• What Sharira learned through it all.
  • Why Sharira loves The Salvation Army.
  • How she relates now to those coming into the ARC.
  • What it means to hear herself referred to as a role model for other women.
  • What Sharira would say to someone struggling with addiction today.

Listen and subscribe to the Do Gooders Podcast now. Below is a transcript of the episode, edited for readability. For more information on the people and ideas in the episode, see the links at the bottom of this post.

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Christin Thieme: Well, Sharira, welcome to The Do Gooders Podcast. And thank you so much for joining me today.

Sharira Thomas: Oh, thank you for having me. It’s my pleasure.

Christin Thieme: Can you tell me a little bit about your story, some of the highlights of what brought you to today?

Sharira Thomas: Okay. So for me, I kind of struggled with feeling different, feeling uncomfortable and just feeling different than everybody else ever since I was young. I grew up in the Bay Area and at about 13 years old, I started to discover that I could change the way I feel with drugs, alcohol, relationships. And so I started very young with addiction.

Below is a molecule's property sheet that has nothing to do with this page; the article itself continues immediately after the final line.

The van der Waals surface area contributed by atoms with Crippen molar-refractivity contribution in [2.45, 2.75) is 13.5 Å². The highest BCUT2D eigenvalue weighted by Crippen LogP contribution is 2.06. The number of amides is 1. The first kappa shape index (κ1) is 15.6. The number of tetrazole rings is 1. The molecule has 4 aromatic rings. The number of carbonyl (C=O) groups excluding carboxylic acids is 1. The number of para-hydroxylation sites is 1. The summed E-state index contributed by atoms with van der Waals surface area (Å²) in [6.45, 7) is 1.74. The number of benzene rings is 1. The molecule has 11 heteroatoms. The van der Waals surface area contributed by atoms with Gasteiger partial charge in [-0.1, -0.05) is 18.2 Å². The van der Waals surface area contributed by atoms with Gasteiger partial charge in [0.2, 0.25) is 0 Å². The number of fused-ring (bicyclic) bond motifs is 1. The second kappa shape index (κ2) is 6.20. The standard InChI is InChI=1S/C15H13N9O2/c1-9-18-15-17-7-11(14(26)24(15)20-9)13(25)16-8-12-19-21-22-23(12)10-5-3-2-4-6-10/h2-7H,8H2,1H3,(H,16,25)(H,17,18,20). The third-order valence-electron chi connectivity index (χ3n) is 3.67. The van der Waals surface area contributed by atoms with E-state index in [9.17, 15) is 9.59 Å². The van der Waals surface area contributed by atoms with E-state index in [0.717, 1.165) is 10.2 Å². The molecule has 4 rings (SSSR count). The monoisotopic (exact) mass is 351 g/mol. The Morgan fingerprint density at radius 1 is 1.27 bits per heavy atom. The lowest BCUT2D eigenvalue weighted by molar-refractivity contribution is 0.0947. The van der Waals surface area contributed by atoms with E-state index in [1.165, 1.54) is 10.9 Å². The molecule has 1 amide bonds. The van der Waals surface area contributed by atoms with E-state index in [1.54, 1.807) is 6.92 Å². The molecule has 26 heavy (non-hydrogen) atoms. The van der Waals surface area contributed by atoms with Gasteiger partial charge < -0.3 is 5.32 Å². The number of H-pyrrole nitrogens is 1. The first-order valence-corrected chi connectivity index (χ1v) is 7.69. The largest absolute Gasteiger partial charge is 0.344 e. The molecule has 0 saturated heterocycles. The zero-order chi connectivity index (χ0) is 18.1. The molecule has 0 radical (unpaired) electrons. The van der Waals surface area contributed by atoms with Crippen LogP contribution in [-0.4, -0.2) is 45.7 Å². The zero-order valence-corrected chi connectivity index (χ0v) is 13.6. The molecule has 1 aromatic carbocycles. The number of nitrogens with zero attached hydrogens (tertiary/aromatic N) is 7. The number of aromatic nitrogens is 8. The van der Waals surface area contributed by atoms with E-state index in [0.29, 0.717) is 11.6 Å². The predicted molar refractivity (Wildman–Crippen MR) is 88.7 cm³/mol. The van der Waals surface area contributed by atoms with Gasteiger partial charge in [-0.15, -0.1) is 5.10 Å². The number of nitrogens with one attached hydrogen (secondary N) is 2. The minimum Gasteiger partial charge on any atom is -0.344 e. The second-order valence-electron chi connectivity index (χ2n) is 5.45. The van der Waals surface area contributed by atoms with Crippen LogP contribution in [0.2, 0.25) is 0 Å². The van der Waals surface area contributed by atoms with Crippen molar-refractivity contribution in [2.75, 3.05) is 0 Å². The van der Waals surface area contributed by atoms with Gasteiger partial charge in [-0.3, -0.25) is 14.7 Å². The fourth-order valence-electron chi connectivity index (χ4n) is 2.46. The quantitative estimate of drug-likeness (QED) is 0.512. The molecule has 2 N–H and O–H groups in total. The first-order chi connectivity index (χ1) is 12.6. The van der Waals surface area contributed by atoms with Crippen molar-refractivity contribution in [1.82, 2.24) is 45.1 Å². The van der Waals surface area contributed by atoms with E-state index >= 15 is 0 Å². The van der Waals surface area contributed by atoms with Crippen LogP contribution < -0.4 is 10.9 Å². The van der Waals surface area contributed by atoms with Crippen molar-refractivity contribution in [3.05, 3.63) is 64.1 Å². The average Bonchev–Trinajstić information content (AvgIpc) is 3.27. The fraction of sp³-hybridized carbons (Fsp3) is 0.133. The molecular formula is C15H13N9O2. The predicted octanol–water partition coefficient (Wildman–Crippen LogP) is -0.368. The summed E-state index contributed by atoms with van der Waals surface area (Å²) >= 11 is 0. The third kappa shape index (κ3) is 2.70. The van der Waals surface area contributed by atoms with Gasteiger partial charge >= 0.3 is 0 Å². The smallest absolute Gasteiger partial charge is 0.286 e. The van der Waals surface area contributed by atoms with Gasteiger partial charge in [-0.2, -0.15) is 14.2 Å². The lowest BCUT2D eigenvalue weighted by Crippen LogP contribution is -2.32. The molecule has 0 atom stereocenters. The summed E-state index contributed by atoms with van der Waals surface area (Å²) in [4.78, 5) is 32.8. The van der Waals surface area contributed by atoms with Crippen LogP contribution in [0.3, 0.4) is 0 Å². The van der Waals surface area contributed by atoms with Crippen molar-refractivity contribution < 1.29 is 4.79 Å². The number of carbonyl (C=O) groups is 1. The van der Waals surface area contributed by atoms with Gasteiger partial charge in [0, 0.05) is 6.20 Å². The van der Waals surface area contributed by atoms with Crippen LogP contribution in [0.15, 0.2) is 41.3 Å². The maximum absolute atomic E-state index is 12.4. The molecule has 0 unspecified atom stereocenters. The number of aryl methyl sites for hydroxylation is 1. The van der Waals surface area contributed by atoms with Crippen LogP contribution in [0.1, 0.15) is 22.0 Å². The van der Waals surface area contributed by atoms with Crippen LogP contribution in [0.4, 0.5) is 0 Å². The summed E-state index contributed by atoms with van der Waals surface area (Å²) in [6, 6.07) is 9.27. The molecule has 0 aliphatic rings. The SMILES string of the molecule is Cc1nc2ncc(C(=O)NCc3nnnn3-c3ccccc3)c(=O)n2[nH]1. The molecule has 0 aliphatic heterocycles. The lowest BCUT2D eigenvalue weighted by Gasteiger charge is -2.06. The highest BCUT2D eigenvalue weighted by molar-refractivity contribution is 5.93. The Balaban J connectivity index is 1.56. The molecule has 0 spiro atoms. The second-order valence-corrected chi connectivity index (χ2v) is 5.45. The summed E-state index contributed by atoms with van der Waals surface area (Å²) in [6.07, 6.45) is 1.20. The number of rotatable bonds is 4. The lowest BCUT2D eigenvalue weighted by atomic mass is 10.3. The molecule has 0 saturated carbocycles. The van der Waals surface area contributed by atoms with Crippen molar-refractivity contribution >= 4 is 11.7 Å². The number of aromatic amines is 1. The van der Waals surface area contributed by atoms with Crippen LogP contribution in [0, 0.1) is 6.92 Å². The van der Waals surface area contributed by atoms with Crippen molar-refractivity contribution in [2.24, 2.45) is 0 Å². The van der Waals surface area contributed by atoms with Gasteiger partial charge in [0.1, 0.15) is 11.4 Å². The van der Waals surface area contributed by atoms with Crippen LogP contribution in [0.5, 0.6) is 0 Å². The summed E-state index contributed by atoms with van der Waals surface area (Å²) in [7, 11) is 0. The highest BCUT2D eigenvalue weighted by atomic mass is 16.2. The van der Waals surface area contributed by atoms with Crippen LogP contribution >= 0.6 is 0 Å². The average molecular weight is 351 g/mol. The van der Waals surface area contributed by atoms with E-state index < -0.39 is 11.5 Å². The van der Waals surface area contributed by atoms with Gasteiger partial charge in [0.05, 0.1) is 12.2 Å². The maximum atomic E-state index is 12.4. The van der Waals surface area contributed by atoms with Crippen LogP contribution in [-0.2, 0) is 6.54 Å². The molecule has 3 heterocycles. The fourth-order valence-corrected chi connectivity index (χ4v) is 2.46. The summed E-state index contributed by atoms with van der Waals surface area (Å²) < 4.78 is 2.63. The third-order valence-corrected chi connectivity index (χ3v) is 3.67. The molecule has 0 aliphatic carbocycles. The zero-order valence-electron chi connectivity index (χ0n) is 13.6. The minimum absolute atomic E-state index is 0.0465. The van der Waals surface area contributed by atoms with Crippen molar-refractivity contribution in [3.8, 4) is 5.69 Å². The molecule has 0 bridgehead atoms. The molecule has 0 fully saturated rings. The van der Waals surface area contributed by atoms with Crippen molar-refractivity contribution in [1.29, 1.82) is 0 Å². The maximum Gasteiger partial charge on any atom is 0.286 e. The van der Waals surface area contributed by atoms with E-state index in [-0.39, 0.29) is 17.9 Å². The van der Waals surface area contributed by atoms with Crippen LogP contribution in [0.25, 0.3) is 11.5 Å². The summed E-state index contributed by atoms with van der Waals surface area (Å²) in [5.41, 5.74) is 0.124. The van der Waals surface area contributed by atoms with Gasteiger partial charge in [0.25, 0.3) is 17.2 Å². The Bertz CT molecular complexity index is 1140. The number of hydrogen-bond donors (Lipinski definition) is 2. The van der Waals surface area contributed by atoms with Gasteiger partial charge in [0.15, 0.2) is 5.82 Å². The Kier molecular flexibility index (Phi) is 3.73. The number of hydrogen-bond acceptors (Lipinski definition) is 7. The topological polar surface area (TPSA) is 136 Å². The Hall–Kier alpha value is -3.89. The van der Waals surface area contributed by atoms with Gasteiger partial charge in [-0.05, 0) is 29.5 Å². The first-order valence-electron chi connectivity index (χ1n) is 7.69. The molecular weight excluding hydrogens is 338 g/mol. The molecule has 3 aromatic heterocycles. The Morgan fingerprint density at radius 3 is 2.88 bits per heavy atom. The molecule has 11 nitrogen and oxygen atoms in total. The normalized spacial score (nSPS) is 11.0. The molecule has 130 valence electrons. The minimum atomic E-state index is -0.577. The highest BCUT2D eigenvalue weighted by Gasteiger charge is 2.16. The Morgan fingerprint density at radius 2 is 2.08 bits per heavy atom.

As I grew older, it kind of got deeper. When I was about 19, I had just had a baby and I became introduced to methamphetamine. That sent me off and running on about 30 years of addiction with that drug. Throughout that time, I became involved in crime in order to support my habit. And I had my first stay at The Salvation Army Adult Rehab Center.

I was kind of scared straight if you will. They had threatened to send me to prison. And so I decided to go ahead and go to The Salvation Army. I enjoyed about seven years of sobriety from participating in the program, but as time went on, I started to kind of forget what my past has been like with the addiction, and started to think that I could be a normy, if you will, a normal person. That I didn’t need a recovery program.